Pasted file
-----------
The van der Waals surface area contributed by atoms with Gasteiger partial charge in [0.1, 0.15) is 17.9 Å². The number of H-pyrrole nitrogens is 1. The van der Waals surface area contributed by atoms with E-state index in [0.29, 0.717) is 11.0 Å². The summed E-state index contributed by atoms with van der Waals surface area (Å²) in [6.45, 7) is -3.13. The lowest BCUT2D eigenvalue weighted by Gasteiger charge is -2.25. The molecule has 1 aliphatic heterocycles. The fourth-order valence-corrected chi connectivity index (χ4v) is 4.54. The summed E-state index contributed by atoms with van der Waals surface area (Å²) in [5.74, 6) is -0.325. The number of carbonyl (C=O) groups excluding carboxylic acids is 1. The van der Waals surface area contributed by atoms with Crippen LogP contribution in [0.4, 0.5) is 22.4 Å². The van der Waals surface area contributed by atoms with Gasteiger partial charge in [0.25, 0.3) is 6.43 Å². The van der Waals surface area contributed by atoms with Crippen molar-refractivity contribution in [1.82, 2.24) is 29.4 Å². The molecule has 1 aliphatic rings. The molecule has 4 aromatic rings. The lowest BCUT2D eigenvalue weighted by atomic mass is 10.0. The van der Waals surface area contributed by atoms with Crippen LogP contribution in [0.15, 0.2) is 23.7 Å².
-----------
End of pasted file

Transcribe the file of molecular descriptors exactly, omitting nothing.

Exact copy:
The van der Waals surface area contributed by atoms with Gasteiger partial charge in [0.1, 0.15) is 17.9 Å². The number of H-pyrrole nitrogens is 1. The van der Waals surface area contributed by atoms with E-state index in [0.29, 0.717) is 11.0 Å². The summed E-state index contributed by atoms with van der Waals surface area (Å²) in [6.45, 7) is -3.13. The lowest BCUT2D eigenvalue weighted by Gasteiger charge is -2.25. The molecule has 1 aliphatic heterocycles. The fourth-order valence-corrected chi connectivity index (χ4v) is 4.54. The summed E-state index contributed by atoms with van der Waals surface area (Å²) in [5.74, 6) is -0.325. The number of carbonyl (C=O) groups excluding carboxylic acids is 1. The van der Waals surface area contributed by atoms with Crippen LogP contribution in [0.4, 0.5) is 22.4 Å². The van der Waals surface area contributed by atoms with Gasteiger partial charge in [0.25, 0.3) is 6.43 Å². The van der Waals surface area contributed by atoms with Crippen molar-refractivity contribution in [1.82, 2.24) is 29.4 Å². The molecule has 1 aliphatic rings. The molecule has 4 aromatic rings. The lowest BCUT2D eigenvalue weighted by atomic mass is 10.0. The van der Waals surface area contributed by atoms with Crippen LogP contribution in [0.15, 0.2) is 23.7 Å².